Ukraine football star Zinchenko in tears ahead of World Cup playoff
Ukrainian football star Oleksandr Zinchenko couldn’t hold back tears as he tried to explain what it means to represent his country’s national team at this moment, with a spot at the World Cup within reach.
Ukraine is two games away from qualifying for the World Cup in Qatar, starting with a match against Scotland in Glasgow on Wednesday — which was postponed in March following Russia’s invasion of Ukraine. The winner at Hampden Park will play against Wales on Sunday in the decisive playoff.
“We want to give incredible emotions to the Ukrainian people because Ukrainians deserve it so much at this very moment,” Zinchenko said at a news conference. “Our mood, I would describe as a fighting mood, because everyone understands what is going on in Ukraine these days.”
Zelenskyy thanks EU for Russian oil ban
Zelenskyy has thanked the European Union for banning most oil from Russia and urged Ukraine’s allies to give the country more weapons.
Speaking in a video address, Zelenskyy said the EU’s decision to cut the bulk of Russian oil imports means Moscow “won’t be able to spend tens of billions of euros to finance terror”.
He added that Ukraine will be pressing for more sanctions, saying that “there should be no significant economic ties left between the free world and the terrorist state”.
Zelenskyy also urged Ukraine’s Western allies to provide more heavy weapons, saying that the situation in eastern Ukraine where Russia has been pressing its offensive remains “very difficult”.
US warns against formalising Russian control in Kherson
Washington has warned against attempts by Russia to “institutionalise” its control over “sovereign Ukrainian territory”, particularly in the Kherson region.
Price, the State Department spokesman, said Russia could announce an independent region in the area in an effort to eventually annex it.
“It’s a predictable part of the Russian playbook, which is why we are continuing to sound the alarm now, particularly following Russian President Putin’s unilateral decree that would fast-track the issuance of Russian passports to Ukrainian citizens,” he said.
.@StateDeptSpox: As we approach the 100th day of Russia’s war against Ukraine, we remain concerned about steps Russia is taking to attempt to institutionalize control over sovereign Ukrainian territory, particularly in Ukraine’s Kherson region. pic.twitter.com/THMsVNq15I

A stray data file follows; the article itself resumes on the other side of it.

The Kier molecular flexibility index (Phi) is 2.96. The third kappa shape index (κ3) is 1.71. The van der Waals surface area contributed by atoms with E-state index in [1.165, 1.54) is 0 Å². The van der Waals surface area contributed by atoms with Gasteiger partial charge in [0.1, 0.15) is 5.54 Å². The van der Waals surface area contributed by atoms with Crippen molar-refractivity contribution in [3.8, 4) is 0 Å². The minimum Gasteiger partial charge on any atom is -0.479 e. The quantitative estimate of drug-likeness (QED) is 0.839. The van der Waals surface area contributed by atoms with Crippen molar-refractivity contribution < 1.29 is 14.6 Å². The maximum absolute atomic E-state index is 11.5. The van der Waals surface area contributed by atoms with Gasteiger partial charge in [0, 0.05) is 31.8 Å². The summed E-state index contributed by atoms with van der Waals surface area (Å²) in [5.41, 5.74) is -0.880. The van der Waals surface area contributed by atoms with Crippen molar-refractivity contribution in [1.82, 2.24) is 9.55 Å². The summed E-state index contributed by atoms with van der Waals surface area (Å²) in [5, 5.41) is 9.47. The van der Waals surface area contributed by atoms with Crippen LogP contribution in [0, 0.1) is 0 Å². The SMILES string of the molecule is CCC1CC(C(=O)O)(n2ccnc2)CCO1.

— Department of State (@StateDept) May 31, 2022
Ukrainian reports ‘shutdown of all communications’ in Kherson region
Ukrainian officials have reported a “shutdown of all communications” in the Russian-occupied southern region of Kherson.
Ukraine’s State Service for Special Communication and Information Protection said in a statement that an unspecified intrusion “by the occupation regime” had taken place and that equipment had been powered down and cables disconnected.
“The residents of the region are currently left without Ukrainian mobile communication and Internet access, as well as with no means to make national and international phone calls using landline phone devices,” the agency said.
US to announce new Ukraine aid package ‘before too long’
The US State Department has suggested that Washington is readying another aid package for Kyiv, after Congress approved an additional $40bn in military and humanitarian assistance earlier this month.
“Now that we have significant additional financial resources for security assistance, I imagine you’ll be hearing from us before too long about additional security assistance as those conversations with senior levels of the Ukrainian government have been ongoing,” spokesperson Ned Price said.
Russia captures most of Severodonetsk city in eastern Ukraine: Governor
Russia has taken control of most of the eastern industrial city of Severodonetsk, the regional governor has said.